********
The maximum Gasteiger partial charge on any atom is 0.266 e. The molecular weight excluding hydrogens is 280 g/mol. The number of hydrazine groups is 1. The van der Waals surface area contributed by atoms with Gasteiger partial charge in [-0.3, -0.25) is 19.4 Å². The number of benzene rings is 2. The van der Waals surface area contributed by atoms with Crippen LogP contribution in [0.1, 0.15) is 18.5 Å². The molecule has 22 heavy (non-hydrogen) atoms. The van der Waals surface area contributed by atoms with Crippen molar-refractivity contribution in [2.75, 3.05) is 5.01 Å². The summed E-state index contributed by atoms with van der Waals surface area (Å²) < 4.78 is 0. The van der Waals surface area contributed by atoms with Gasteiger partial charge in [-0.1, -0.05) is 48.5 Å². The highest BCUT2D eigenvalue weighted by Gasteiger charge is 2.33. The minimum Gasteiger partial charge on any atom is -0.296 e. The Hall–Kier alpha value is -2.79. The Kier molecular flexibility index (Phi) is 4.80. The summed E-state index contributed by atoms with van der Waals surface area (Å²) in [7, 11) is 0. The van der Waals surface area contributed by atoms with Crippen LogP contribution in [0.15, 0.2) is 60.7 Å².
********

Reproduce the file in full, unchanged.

The maximum Gasteiger partial charge on any atom is 0.266 e. The molecular weight excluding hydrogens is 280 g/mol. The number of hydrazine groups is 1. The van der Waals surface area contributed by atoms with Gasteiger partial charge in [-0.3, -0.25) is 19.4 Å². The number of benzene rings is 2. The van der Waals surface area contributed by atoms with Crippen LogP contribution in [0.1, 0.15) is 18.5 Å². The molecule has 22 heavy (non-hydrogen) atoms. The van der Waals surface area contributed by atoms with Crippen molar-refractivity contribution in [2.75, 3.05) is 5.01 Å². The summed E-state index contributed by atoms with van der Waals surface area (Å²) < 4.78 is 0. The van der Waals surface area contributed by atoms with Gasteiger partial charge in [-0.1, -0.05) is 48.5 Å². The highest BCUT2D eigenvalue weighted by Gasteiger charge is 2.33. The minimum Gasteiger partial charge on any atom is -0.296 e. The Hall–Kier alpha value is -2.79. The Kier molecular flexibility index (Phi) is 4.80. The summed E-state index contributed by atoms with van der Waals surface area (Å²) in [7, 11) is 0. The van der Waals surface area contributed by atoms with Crippen LogP contribution in [0.15, 0.2) is 60.7 Å².